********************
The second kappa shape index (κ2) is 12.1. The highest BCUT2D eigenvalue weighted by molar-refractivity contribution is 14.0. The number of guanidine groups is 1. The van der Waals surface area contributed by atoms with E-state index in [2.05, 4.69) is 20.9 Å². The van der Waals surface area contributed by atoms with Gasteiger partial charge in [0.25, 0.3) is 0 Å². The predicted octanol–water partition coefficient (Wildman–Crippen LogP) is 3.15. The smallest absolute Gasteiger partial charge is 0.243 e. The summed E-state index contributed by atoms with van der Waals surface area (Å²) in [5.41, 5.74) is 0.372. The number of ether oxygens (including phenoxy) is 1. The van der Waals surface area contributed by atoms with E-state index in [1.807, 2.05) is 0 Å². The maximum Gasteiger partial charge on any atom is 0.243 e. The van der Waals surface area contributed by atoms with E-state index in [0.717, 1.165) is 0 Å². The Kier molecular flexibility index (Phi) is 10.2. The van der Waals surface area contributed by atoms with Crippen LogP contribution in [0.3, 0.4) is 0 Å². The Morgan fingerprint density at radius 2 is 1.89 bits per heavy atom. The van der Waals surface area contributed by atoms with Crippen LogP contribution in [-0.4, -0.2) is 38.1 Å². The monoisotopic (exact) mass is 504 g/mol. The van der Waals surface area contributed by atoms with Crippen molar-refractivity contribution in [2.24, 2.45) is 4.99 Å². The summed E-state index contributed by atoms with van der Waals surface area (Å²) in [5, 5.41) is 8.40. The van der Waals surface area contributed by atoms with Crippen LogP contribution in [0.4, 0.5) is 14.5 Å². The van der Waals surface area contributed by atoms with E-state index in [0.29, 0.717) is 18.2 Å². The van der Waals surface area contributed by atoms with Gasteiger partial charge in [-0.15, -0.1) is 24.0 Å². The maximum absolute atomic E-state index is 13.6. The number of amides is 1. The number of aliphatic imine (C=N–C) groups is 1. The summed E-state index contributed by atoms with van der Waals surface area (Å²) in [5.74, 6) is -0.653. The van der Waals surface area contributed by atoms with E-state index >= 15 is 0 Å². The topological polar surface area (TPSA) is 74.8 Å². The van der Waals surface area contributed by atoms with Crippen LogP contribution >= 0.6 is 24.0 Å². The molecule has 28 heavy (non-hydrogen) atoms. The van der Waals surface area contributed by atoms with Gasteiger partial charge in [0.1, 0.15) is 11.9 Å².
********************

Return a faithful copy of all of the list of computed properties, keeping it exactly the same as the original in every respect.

The second kappa shape index (κ2) is 12.1. The highest BCUT2D eigenvalue weighted by molar-refractivity contribution is 14.0. The number of guanidine groups is 1. The van der Waals surface area contributed by atoms with E-state index in [2.05, 4.69) is 20.9 Å². The van der Waals surface area contributed by atoms with Gasteiger partial charge in [0.25, 0.3) is 0 Å². The predicted octanol–water partition coefficient (Wildman–Crippen LogP) is 3.15. The smallest absolute Gasteiger partial charge is 0.243 e. The summed E-state index contributed by atoms with van der Waals surface area (Å²) in [5.41, 5.74) is 0.372. The number of ether oxygens (including phenoxy) is 1. The van der Waals surface area contributed by atoms with E-state index in [1.807, 2.05) is 0 Å². The maximum Gasteiger partial charge on any atom is 0.243 e. The van der Waals surface area contributed by atoms with E-state index in [0.717, 1.165) is 0 Å². The Kier molecular flexibility index (Phi) is 10.2. The van der Waals surface area contributed by atoms with Crippen LogP contribution in [0.3, 0.4) is 0 Å². The Morgan fingerprint density at radius 2 is 1.89 bits per heavy atom. The van der Waals surface area contributed by atoms with Crippen LogP contribution in [-0.4, -0.2) is 38.1 Å². The monoisotopic (exact) mass is 504 g/mol. The van der Waals surface area contributed by atoms with Crippen molar-refractivity contribution in [2.24, 2.45) is 4.99 Å². The summed E-state index contributed by atoms with van der Waals surface area (Å²) in [5, 5.41) is 8.40. The van der Waals surface area contributed by atoms with Crippen LogP contribution in [0.4, 0.5) is 14.5 Å². The van der Waals surface area contributed by atoms with E-state index in [0.29, 0.717) is 18.2 Å². The van der Waals surface area contributed by atoms with Gasteiger partial charge in [-0.15, -0.1) is 24.0 Å². The maximum absolute atomic E-state index is 13.6. The number of amides is 1. The number of aliphatic imine (C=N–C) groups is 1. The summed E-state index contributed by atoms with van der Waals surface area (Å²) in [5.74, 6) is -0.653. The van der Waals surface area contributed by atoms with E-state index >= 15 is 0 Å². The topological polar surface area (TPSA) is 74.8 Å². The van der Waals surface area contributed by atoms with Crippen LogP contribution >= 0.6 is 24.0 Å². The molecule has 28 heavy (non-hydrogen) atoms. The van der Waals surface area contributed by atoms with Gasteiger partial charge in [0.1, 0.15) is 11.9 Å².